A Systematic Review of Stakeholder Engagement in Comparative Effectiveness and Patient-Centered Outcomes Research

Published In: Journal of General Internal Medicine, v. 29, no. 12, Dec. 2014, p. 1692-1701

Posted on RAND.org on January 01, 2014

by Thomas W. Concannon, Melissa Fuster, Tully Saunders, Kamal Patel, John B. Wong, Laurel K. Leslie, Joseph Lau

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Research Questions

  1. What do researchers report about the frequency and nature of stakeholder engagement in comparative effectiveness research and patient-centered outcomes research?
  2. Who are the stakeholders and in what stages of research are they engaged?
  3. In what ways do researchers engage stakeholders?

OBJECTIVES: We conducted a review of the peer-reviewed literature since 2003 to catalogue reported methods of stakeholder engagement in comparative effectiveness research and patient-centered outcomes research. METHODS AND RESULTS: We worked with stakeholders before, during and after the review was conducted to: define the primary and key research questions; conduct the literature search; screen titles, abstracts and articles; abstract data from the articles; and analyze the data. The literature search yielded 2,062 abstracts. The review was conducted on 70 articles that reported on stakeholder engagement in individual research projects or programs. FINDINGS: Reports of stakeholder engagement are highly variable in content and quality. We found frequent engagement with patients, modestly frequent engagement with clinicians, and infrequent engagement with stakeholders in other key decision-making groups across the healthcare system. Stakeholder engagement was more common in earlier (prioritization) than in later (implementation and dissemination) stages of research. The roles and activities of stakeholders were highly variable across research and program reports. RECOMMENDATIONS: To improve on the quality and content of reporting, we developed a 7-Item Stakeholder Engagement Reporting Questionnaire. We recommend three directions for future research: 1) descriptive research on stakeholder-engagement in research; 2) evaluative research on the impact of stakeholder engagement on the relevance, transparency and adoption of research; and 3) development and validation of tools that can be used to support stakeholder engagement in future work.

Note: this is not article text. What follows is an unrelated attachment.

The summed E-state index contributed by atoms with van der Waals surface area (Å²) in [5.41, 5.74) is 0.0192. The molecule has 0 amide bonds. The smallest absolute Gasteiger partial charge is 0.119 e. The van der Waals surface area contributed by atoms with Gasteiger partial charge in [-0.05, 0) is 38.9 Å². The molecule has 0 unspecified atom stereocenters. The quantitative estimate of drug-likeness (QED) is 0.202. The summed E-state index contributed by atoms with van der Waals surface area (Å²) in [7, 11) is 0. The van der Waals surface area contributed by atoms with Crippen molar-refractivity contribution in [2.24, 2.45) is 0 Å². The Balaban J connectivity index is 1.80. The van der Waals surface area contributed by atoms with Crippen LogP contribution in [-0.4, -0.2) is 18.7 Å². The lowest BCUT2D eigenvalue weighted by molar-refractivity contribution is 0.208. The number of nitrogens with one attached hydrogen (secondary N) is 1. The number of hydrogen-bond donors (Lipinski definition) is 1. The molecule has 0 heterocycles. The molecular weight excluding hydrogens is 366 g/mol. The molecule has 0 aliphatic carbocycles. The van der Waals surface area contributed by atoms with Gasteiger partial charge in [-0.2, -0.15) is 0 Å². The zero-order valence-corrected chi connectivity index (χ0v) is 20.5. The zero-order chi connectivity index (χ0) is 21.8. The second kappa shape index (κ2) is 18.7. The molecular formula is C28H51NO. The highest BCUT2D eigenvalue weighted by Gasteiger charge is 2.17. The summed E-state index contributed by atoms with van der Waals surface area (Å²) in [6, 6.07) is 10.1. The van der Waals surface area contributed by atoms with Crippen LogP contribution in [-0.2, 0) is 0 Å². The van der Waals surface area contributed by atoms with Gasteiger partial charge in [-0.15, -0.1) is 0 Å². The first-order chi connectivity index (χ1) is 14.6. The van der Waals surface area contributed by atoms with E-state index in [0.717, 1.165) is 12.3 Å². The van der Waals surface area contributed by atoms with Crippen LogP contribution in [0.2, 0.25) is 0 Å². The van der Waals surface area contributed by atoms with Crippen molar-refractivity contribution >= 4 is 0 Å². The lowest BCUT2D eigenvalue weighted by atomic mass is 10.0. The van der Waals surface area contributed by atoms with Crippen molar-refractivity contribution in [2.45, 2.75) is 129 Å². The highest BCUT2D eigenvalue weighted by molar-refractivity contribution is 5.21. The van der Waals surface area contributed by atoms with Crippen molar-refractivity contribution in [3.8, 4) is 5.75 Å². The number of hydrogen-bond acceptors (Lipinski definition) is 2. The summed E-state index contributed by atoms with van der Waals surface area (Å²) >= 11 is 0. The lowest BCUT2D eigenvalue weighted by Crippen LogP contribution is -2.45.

Key Findings

A review of 70 peer-reviewed articles shows a large degree of variation in the amount and type of stakeholder engagement in comparative effectiveness research and patient-centered research.

  • Among stakeholders, patients were the most likely to be engaged by researchers; health care providers were the second most likely.
  • Engagement was infrequent or rare with policy makers, payers, product makers, and purchasers.
  • Stakeholder engagement was most likely to occur in the early stages of research, often to help define research questions or other key aspects of the project.
  • Stakeholders were more often engaged as consultants or advisors than as staff or co-investigators.
  • The most common barrier to engaging stakeholders was a lack of time on the part of researchers.

Recommendations

Hands-on training opportunities and user-friendly tools and methods for stakeholder recruitment, engagement, and evaluation are needed to help investigators embrace stakeholder engagement in their research projects.

RAND's 7-Item Stakeholder Engagement Reporting Questionnaire will help researchers report more accurately and thoroughly on stakeholder engagement.

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